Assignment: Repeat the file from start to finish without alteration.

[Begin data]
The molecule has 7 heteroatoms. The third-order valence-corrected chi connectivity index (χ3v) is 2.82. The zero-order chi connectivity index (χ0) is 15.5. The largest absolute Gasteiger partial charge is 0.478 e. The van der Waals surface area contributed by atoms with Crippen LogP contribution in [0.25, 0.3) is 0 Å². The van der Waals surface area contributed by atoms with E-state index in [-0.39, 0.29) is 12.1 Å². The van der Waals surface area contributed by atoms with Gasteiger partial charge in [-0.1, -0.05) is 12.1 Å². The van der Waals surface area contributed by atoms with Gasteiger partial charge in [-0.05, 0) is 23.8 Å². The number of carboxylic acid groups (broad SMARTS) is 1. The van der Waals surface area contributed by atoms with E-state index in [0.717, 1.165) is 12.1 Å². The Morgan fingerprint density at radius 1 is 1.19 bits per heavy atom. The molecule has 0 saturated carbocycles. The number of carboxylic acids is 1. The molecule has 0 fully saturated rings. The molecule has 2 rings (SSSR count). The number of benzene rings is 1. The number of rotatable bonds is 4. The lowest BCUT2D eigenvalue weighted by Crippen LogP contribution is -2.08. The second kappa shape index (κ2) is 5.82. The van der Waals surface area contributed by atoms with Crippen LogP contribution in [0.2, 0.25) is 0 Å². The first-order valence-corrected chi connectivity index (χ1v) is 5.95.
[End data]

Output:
The molecule has 7 heteroatoms. The third-order valence-corrected chi connectivity index (χ3v) is 2.82. The zero-order chi connectivity index (χ0) is 15.5. The largest absolute Gasteiger partial charge is 0.478 e. The van der Waals surface area contributed by atoms with Crippen LogP contribution in [0.25, 0.3) is 0 Å². The van der Waals surface area contributed by atoms with E-state index in [-0.39, 0.29) is 12.1 Å². The van der Waals surface area contributed by atoms with Gasteiger partial charge in [-0.1, -0.05) is 12.1 Å². The van der Waals surface area contributed by atoms with Gasteiger partial charge in [-0.05, 0) is 23.8 Å². The number of carboxylic acid groups (broad SMARTS) is 1. The van der Waals surface area contributed by atoms with E-state index in [0.717, 1.165) is 12.1 Å². The Morgan fingerprint density at radius 1 is 1.19 bits per heavy atom. The molecule has 0 saturated carbocycles. The number of carboxylic acids is 1. The molecule has 0 fully saturated rings. The molecule has 2 rings (SSSR count). The number of benzene rings is 1. The number of rotatable bonds is 4. The lowest BCUT2D eigenvalue weighted by Crippen LogP contribution is -2.08. The second kappa shape index (κ2) is 5.82. The van der Waals surface area contributed by atoms with Crippen LogP contribution in [0.2, 0.25) is 0 Å². The first-order valence-corrected chi connectivity index (χ1v) is 5.95.